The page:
Mahjong World Contest Review
Posted by Greg Giddens
Mahjong World Contest is a mahjong solitaire variant with two twists: there’s a three star rating based on objectives, and clearing the board isn’t necessarily your overall goal. These tweaks augment a degree of tactical thinking to a rule set that arguably lacks the original Chinese game’s strategy – and it’s better for it, encouraging replayability and different methods of play to get the most out of what’s fundamentally a tile matching experience.
For those not up to speed on ancient Eastern pastimes, the solitaire iteration of mahjong sees you combining Chinese characters and pictographs to clear pieces. It’s a fun experience that lends itself to portable play, but can lose its lustre swifter than full four-player rounds of the original game. That’s where this PlayStation Vita title ups the ante, however, prompting you to clear the board of gold and silver tokens.
These shiny tiles sit among the standard ones, either surrounded by them or stacked below hidden from sight. It’s your task, then, to match pairs of the Suits (Bamboo, Circles, and Characters), the Honours (Winds and Dragons), and the Bonus pieces (Flowers and Seasons) to reach them. Of course, the Suits and Honours will only match up with their respective pairs, while the Bonus tokens will combine with any of the sets.
It’s not as simple as that, though. In order to match the tiles, they’ll need to be unattached from the other pieces surrounding them. As such, it takes a keen eye and some strategic thinking to reach the gold and silver trinkets required to fulfil your goal. Fortunately, you’ll have access to a couple of abilities to help your plight. One allows you to reshuffle the board, potentially unlocking an easier path to your target, while the other allows you to match trinkets regardless of whether they’re still surrounded. These are attached to cool down metres and your progress, however, so can’t be overused.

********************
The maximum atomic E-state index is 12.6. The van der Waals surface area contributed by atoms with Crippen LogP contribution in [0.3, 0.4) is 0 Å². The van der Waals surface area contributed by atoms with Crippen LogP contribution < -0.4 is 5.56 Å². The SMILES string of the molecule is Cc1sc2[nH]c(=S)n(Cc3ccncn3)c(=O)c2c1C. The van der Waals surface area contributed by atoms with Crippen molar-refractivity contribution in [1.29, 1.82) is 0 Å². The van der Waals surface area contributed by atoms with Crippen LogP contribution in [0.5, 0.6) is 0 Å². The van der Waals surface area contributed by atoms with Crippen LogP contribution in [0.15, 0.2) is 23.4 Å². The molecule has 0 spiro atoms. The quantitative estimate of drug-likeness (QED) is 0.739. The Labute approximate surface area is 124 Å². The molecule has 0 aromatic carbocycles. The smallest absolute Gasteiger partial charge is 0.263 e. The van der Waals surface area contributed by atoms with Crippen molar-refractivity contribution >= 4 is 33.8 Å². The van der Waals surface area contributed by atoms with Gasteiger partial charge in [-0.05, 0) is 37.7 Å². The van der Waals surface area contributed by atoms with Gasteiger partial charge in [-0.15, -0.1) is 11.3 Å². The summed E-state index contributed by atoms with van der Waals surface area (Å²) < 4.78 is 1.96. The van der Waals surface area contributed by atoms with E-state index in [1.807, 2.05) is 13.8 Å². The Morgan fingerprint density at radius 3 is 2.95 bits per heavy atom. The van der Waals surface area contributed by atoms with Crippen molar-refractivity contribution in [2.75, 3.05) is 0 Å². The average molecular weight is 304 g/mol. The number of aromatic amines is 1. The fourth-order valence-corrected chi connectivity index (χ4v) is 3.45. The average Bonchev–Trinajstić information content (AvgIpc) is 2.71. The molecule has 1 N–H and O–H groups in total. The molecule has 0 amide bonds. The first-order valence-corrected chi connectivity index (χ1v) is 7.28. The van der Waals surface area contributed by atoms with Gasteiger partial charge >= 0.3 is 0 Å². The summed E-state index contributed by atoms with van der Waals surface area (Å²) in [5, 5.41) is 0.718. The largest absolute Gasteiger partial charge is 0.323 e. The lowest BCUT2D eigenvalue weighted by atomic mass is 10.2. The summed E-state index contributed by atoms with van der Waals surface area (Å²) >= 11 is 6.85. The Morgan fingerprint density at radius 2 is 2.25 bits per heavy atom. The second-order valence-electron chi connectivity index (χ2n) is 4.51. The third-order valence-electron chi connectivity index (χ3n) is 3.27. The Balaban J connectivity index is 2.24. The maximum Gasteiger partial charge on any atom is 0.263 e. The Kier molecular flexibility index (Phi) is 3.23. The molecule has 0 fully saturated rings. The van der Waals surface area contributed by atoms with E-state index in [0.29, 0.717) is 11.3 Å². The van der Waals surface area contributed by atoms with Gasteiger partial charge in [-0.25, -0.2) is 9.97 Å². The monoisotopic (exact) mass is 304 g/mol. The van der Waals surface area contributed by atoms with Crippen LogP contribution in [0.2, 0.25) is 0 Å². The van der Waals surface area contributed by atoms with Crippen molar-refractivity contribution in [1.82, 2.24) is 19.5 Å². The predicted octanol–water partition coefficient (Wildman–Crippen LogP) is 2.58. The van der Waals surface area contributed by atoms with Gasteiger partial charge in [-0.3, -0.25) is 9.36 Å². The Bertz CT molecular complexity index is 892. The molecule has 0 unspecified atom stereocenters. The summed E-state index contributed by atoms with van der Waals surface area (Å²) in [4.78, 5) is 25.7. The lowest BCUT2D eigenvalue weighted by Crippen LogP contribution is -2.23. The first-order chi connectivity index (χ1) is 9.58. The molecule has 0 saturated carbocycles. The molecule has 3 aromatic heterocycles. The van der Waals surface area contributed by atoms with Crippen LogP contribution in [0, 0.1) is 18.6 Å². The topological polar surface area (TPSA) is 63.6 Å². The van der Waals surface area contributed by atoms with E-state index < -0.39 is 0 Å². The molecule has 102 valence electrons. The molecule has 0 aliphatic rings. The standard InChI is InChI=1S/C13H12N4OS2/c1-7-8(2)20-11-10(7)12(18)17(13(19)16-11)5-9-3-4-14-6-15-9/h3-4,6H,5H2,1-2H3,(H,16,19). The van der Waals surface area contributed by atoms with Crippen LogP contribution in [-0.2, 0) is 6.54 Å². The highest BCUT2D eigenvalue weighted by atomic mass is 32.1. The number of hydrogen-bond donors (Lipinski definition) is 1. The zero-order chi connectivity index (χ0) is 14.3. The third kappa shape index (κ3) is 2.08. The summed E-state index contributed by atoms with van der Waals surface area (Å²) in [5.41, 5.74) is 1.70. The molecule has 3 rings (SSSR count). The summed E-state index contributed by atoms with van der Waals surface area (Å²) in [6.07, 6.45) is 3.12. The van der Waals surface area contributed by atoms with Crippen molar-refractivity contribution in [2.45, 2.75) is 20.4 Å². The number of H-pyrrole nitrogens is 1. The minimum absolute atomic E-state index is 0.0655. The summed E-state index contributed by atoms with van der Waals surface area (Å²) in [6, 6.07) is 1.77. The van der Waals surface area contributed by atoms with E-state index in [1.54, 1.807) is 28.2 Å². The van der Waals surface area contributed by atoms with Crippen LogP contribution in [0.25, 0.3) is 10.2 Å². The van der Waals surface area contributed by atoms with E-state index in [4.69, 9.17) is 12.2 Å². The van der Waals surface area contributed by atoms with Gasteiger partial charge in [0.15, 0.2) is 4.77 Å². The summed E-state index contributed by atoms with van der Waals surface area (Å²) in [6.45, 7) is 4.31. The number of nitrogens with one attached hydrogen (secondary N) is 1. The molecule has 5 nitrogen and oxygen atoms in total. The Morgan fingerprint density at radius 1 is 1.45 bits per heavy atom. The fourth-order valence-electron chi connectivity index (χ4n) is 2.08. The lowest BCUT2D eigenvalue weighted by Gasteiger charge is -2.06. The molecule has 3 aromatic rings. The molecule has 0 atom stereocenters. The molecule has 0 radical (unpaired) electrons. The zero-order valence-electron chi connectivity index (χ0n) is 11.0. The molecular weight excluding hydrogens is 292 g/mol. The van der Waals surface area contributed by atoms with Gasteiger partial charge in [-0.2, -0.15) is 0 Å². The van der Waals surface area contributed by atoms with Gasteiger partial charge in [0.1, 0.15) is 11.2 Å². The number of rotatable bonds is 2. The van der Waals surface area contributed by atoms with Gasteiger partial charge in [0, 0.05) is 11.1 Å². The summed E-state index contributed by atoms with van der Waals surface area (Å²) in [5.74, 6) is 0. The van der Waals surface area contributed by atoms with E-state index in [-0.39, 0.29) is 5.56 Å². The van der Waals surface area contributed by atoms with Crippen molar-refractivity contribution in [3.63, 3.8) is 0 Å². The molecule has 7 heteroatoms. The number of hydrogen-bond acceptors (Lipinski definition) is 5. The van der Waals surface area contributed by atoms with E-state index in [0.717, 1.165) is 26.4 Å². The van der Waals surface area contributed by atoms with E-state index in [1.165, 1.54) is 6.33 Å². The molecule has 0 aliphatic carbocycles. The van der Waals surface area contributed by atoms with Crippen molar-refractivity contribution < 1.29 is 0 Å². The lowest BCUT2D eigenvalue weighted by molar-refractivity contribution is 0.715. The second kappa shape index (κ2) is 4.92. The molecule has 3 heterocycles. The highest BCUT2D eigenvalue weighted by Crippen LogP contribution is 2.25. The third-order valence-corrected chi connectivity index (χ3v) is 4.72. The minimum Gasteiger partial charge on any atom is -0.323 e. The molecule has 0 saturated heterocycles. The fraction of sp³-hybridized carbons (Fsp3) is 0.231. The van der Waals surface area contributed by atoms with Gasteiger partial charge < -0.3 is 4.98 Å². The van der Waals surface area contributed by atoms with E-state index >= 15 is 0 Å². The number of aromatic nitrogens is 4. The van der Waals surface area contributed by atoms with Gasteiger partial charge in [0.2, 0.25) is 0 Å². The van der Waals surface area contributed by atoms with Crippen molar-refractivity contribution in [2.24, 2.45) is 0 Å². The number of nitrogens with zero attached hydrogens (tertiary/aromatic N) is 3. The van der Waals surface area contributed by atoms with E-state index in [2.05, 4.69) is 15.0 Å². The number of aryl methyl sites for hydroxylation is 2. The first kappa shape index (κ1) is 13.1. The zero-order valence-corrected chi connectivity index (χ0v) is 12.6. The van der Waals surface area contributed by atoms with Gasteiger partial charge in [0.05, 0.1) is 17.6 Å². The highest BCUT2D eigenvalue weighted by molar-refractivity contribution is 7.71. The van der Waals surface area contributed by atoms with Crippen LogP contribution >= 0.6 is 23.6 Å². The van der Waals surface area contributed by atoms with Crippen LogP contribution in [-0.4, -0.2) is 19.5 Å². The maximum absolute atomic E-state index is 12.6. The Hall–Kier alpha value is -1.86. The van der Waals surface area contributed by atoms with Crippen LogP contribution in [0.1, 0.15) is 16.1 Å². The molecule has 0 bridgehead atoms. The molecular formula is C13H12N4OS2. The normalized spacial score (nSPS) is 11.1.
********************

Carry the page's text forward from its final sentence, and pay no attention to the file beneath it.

The game itself boasts over 100 different boards, with the pieces arranged in various different patterns and stacks. Despite this, though, it still becomes quite monotonous if you play for long stretches of time. Fortunately, each layout has a three-star rating, which challenges you to complete separate objectives while you’re trying to fulfil your primary goal. These comprise clearing the board in a specific number of moves to attaining a certain score, and really help to alleviate the tedium a touch.
Of course, at its core, this is still quite a repetitive game, so it’s best to play in short bursts. The different patterns and backgrounds augment some variety, though, and the whole package feels well made. This includes the touch controls, which are remarkably well suited to the style of play. Even the music is pleasant and immersive, rounding out the well presented product with its smooth oriental tones.
Mahjong World Contest is hardly going to set the world alight, but it’s much more interesting and challenging than its peers. The title’s implementation of tricky sub-objectives elevates the simplistic solitaire format, and while it’s not quite the four-player competitive experience that its title alludes to, it’s still a solid game that’s well suited to short sessions on the Vita.